These sculptures were inspired by research into creating insect/machine hybrid creatures for military use, currently being conducted in the United States by the government-sponsored organisation known as DARPA (Defense Advanced Research Projects Agency). The project is known by the acronym ‘HI-MEMS‘ (Hybrid Insect Micro-Electro-Mechanical Systems).
The aim of the HI-MEMS project is to install devices into insects during the pupal or larval stages of their development, allowing them to be used in military surveillance ( and presumably attack) operations. Although many entomologists are very sceptical about the chances of success, billions of dollars have been allocated to fund this research. All of the sculptures use design elements taken from existing insects, combined with a bit of theatre, to explore what might happen when humans interfere in this way with creatures that have existed for a lot longer than we have.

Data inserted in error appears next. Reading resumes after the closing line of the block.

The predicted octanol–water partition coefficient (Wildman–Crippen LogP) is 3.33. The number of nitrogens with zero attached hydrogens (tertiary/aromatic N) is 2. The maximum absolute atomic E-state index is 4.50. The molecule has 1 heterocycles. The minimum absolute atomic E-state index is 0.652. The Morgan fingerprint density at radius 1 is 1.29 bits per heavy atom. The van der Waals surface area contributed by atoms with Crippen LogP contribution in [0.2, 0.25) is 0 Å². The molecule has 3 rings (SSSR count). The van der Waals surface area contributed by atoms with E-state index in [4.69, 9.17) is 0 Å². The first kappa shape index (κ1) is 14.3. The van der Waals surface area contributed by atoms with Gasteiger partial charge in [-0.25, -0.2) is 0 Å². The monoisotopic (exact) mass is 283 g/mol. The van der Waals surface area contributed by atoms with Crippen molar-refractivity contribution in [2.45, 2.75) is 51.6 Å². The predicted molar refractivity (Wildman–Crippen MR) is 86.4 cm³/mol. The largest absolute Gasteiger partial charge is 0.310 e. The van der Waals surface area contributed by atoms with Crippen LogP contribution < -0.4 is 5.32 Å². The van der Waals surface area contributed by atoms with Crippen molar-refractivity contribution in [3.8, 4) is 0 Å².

Given the short lives and the amount of offspring that insects can have, I’d imagine that it would make more sense to implant tiny nano factories that could replicate themselves as well as producing the devices to be implanted, rather than the devices themselves. These would then be passed down through the generations. However, such technology would be very difficult, if not impossible, to control in the outside world. If both insects and devices evolve and change; for example, by devices moving into other creatures through the food chain, what would happen? What creatures would evolve to feed on them?
I imagine this insect to have been developed to be attracted to and to cut up calcium-rich cement, so being used in swarms to take out bunkers and other defences. When there are no more bunkers, it would cut up bones.
Not all of the metainsects are for military purposes though. This is the record-playing ‘Gramophone weevil‘.